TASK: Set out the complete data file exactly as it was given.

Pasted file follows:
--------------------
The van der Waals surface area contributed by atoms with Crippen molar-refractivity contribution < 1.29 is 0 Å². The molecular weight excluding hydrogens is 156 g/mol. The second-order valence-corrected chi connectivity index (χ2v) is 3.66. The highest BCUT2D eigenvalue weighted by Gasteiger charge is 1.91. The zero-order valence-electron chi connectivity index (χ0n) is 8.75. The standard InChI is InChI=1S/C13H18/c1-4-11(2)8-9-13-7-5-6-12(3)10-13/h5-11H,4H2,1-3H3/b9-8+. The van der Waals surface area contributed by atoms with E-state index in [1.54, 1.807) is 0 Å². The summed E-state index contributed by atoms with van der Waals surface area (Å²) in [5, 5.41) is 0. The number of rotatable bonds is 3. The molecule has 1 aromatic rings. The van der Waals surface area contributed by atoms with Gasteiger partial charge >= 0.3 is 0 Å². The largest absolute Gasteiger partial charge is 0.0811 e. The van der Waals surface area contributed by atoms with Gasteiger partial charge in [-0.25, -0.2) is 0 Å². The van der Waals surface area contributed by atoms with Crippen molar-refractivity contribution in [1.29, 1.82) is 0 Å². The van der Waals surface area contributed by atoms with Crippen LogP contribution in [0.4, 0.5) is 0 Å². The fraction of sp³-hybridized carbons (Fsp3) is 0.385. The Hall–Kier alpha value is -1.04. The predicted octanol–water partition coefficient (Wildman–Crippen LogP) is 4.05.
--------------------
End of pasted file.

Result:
The van der Waals surface area contributed by atoms with Crippen molar-refractivity contribution < 1.29 is 0 Å². The molecular weight excluding hydrogens is 156 g/mol. The second-order valence-corrected chi connectivity index (χ2v) is 3.66. The highest BCUT2D eigenvalue weighted by Gasteiger charge is 1.91. The zero-order valence-electron chi connectivity index (χ0n) is 8.75. The standard InChI is InChI=1S/C13H18/c1-4-11(2)8-9-13-7-5-6-12(3)10-13/h5-11H,4H2,1-3H3/b9-8+. The van der Waals surface area contributed by atoms with E-state index in [1.54, 1.807) is 0 Å². The summed E-state index contributed by atoms with van der Waals surface area (Å²) in [5, 5.41) is 0. The number of rotatable bonds is 3. The molecule has 1 aromatic rings. The van der Waals surface area contributed by atoms with Gasteiger partial charge >= 0.3 is 0 Å². The largest absolute Gasteiger partial charge is 0.0811 e. The van der Waals surface area contributed by atoms with Gasteiger partial charge in [-0.25, -0.2) is 0 Å². The van der Waals surface area contributed by atoms with Crippen molar-refractivity contribution in [1.29, 1.82) is 0 Å². The van der Waals surface area contributed by atoms with Crippen LogP contribution in [0.4, 0.5) is 0 Å². The fraction of sp³-hybridized carbons (Fsp3) is 0.385. The Hall–Kier alpha value is -1.04. The predicted octanol–water partition coefficient (Wildman–Crippen LogP) is 4.05.